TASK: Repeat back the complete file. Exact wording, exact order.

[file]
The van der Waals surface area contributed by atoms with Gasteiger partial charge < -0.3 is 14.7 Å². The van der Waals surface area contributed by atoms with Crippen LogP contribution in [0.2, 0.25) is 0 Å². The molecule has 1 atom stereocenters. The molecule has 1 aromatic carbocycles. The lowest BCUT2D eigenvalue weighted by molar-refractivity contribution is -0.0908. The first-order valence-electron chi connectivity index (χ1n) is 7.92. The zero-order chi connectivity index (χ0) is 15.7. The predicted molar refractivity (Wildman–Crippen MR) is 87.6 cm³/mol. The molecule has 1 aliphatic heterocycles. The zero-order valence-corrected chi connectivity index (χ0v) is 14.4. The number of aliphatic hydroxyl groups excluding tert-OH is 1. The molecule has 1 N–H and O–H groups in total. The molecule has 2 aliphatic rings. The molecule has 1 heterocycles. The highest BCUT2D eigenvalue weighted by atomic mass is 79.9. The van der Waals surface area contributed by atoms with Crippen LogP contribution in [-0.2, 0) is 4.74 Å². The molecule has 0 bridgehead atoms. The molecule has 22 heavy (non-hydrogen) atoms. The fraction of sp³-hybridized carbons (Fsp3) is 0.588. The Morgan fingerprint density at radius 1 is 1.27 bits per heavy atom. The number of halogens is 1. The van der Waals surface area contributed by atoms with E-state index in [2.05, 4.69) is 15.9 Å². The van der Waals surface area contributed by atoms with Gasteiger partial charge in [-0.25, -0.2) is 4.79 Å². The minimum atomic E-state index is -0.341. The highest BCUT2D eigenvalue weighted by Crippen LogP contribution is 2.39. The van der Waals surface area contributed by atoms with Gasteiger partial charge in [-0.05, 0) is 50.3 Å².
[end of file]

The van der Waals surface area contributed by atoms with Gasteiger partial charge < -0.3 is 14.7 Å². The van der Waals surface area contributed by atoms with Crippen LogP contribution in [0.2, 0.25) is 0 Å². The molecule has 1 atom stereocenters. The molecule has 1 aromatic carbocycles. The lowest BCUT2D eigenvalue weighted by molar-refractivity contribution is -0.0908. The first-order valence-electron chi connectivity index (χ1n) is 7.92. The zero-order chi connectivity index (χ0) is 15.7. The predicted molar refractivity (Wildman–Crippen MR) is 87.6 cm³/mol. The molecule has 1 aliphatic heterocycles. The zero-order valence-corrected chi connectivity index (χ0v) is 14.4. The number of aliphatic hydroxyl groups excluding tert-OH is 1. The molecule has 1 N–H and O–H groups in total. The molecule has 2 aliphatic rings. The molecule has 1 heterocycles. The highest BCUT2D eigenvalue weighted by atomic mass is 79.9. The van der Waals surface area contributed by atoms with Crippen LogP contribution in [-0.2, 0) is 4.74 Å². The molecule has 0 bridgehead atoms. The molecule has 22 heavy (non-hydrogen) atoms. The fraction of sp³-hybridized carbons (Fsp3) is 0.588. The Morgan fingerprint density at radius 1 is 1.27 bits per heavy atom. The number of halogens is 1. The van der Waals surface area contributed by atoms with E-state index in [2.05, 4.69) is 15.9 Å². The van der Waals surface area contributed by atoms with Gasteiger partial charge in [-0.25, -0.2) is 4.79 Å². The minimum atomic E-state index is -0.341. The highest BCUT2D eigenvalue weighted by Crippen LogP contribution is 2.39. The van der Waals surface area contributed by atoms with Gasteiger partial charge in [-0.05, 0) is 50.3 Å².